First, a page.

UNITED STATES DISTRICT COURT SOUTHERN DISTRICT OF CALIFORNIA
March 20, 2013
SECURITIES AND EXCHANGE COMMISSION,
ABS MANAGER, LLC AND GEORGE CHARLES CODY PRICE,
DEFENDANTS, ABS FUND, LLC [ARIZONA]; ABS FUND, LLC [CALIFORNIA]; CAPITAL ACCESS, LLC; CAVAN PRIVATE EQUITY HOLDINGS, LLC; AND LUCKY STAR EVENTS, LLC, RELIEF DEFENDANTS.
The opinion of the court was delivered by: Hon. Gonzalo P. Curiel United States District Judge
ORDER GRANTING PLAINTIFF'S INJUNCTION AND FOR AN ORDER PARTIALLY FREEZING ASSETS OF ABS MANAGER AND THE FUNDS, PRESERVING DOCUMENTS AND REQUIRING AN ACCOUNTING; AND DENYING PLAINTIFF'S MOTION FOR AN ORDER FREEZING ALL FUNDS' ASSETS AND PERSONAL ASSETS; AND AN ORDER APPOINTING A RECEIVER MOTION FOR PRELIMINARY [Dkt. No. 5.]
Before the Court is Plaintiff's motion for preliminary injunction and an order freezing assets, appointing a receiver, preserving documents and requiring an accounting. (Dkt. No. 5.) Defendants filed an opposition on March 6, 2013. (Dkt. No. 25.) Plaintiff filed a reply on March 11, 2013. (Dkt. No. 28.) On March 15, 2013, Defendants filed a sur-reply. (Dkt. No. 29.) A hearing was held on March 19, 2013. (Dkt. No. 30.) Lynn Dean, Esq. and Sam Puathasnanon, Esq. appeared on behalf of Plaintiff and Timothy Pestotnik, Esq. and Mark Chester, Esq. appeared on behalf of Defendants. After a review of the parties' briefs, applicable law, hearing oral argument, and Defendants' consent to some of the relief sought, the Court GRANTS Plaintiff's motion for a preliminary injunction and an order freezing the assets of ABS Manager and the Funds, with the exception of distributions to non-affiliated investors*fn1 as calculated by the Funds' third-party accountant, and with five (5) business days notice to the SEC; and GRANTS Plaintiff's motion prohibiting the destruction of and requiring the preservation of documents; and requiring an accounting. The Court also DENIES Plaintiff's motion for an order freezing Price's personal assets and all the Funds' assets. The Court also DENIES Plaintiff's motion for an order appointing a receiver.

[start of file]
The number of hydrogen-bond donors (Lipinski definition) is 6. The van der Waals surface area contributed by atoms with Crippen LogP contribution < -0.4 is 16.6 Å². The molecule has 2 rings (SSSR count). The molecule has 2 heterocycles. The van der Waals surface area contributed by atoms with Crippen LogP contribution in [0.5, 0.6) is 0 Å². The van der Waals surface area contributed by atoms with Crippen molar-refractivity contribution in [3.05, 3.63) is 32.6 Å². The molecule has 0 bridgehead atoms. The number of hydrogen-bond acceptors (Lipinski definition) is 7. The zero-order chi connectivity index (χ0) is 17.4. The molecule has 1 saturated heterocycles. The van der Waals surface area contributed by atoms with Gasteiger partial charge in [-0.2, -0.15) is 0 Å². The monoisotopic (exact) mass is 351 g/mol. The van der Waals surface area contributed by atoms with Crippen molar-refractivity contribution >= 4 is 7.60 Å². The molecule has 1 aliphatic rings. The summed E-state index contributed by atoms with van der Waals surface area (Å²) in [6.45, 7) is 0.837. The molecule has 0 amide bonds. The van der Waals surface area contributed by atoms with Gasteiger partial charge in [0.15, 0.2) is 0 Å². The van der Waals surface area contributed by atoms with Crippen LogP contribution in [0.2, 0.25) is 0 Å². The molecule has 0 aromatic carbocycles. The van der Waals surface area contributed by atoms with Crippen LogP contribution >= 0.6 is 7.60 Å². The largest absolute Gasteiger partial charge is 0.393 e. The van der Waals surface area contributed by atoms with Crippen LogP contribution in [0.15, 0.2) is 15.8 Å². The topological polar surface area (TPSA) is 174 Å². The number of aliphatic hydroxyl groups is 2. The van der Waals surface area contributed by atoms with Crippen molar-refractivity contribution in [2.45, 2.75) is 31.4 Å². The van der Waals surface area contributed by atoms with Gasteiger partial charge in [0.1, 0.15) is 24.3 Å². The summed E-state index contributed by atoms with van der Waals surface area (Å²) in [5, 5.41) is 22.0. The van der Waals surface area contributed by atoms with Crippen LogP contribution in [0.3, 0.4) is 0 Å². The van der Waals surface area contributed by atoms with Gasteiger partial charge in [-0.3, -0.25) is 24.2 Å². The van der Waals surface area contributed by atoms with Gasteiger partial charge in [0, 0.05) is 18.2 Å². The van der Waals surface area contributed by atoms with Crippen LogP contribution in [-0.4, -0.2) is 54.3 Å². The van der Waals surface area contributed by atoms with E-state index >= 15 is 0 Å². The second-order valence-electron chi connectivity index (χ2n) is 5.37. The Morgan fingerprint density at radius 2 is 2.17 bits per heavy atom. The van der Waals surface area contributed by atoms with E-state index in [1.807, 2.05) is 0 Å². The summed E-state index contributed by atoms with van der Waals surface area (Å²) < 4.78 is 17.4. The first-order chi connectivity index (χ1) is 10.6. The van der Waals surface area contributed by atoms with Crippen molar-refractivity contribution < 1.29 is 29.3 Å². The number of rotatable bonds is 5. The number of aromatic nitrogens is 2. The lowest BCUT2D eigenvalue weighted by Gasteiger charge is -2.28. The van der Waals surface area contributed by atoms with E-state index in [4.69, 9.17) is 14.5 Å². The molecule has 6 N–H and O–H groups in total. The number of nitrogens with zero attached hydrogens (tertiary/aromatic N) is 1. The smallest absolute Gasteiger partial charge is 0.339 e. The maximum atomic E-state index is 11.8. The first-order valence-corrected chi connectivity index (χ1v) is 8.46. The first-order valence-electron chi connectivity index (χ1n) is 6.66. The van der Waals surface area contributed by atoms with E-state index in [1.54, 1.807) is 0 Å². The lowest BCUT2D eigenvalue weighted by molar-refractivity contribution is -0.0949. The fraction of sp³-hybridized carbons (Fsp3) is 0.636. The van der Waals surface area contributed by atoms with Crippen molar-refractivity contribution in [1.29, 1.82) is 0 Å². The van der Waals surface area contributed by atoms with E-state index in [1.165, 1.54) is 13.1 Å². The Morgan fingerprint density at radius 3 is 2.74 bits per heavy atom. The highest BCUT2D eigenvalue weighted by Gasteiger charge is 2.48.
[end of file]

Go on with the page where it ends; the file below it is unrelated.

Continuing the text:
On February 8, 2013, Plaintiff Securities and Exchange Commission ("SEC") filed a complaint along with an ex parte application for a temporary restraining order ("TRO") and order freezing assets; appointing a receiver over defendant ABS Manager, LLC and the entities it controls and manages; prohibiting the destruction of documents; granting expedited discovery; and requiring an accounting. (Dkt. Nos. 1, 2.) The SEC also filed an ex parte application, without notice, for an order temporarily sealing the entire file until the asset freeze is served or until February 26, 2013, whichever is sooner. (Dkt. No. 2.) The complaint alleges violations of sections 206(a) and 206(2) of the Investment Advisors Act of 1940; violation of section 206(4) of the Investment Advisors Act of 1940 and Rule 206(4)-8; violations of section 17(a) of the Securities Act of 1933; violations of section 10(b) of the Securities Exchange Act of 1934 and Rule 10b-5; and violations of section 20(a) of the Securities Exchange Act of 1934. (Dkt. No. 1.)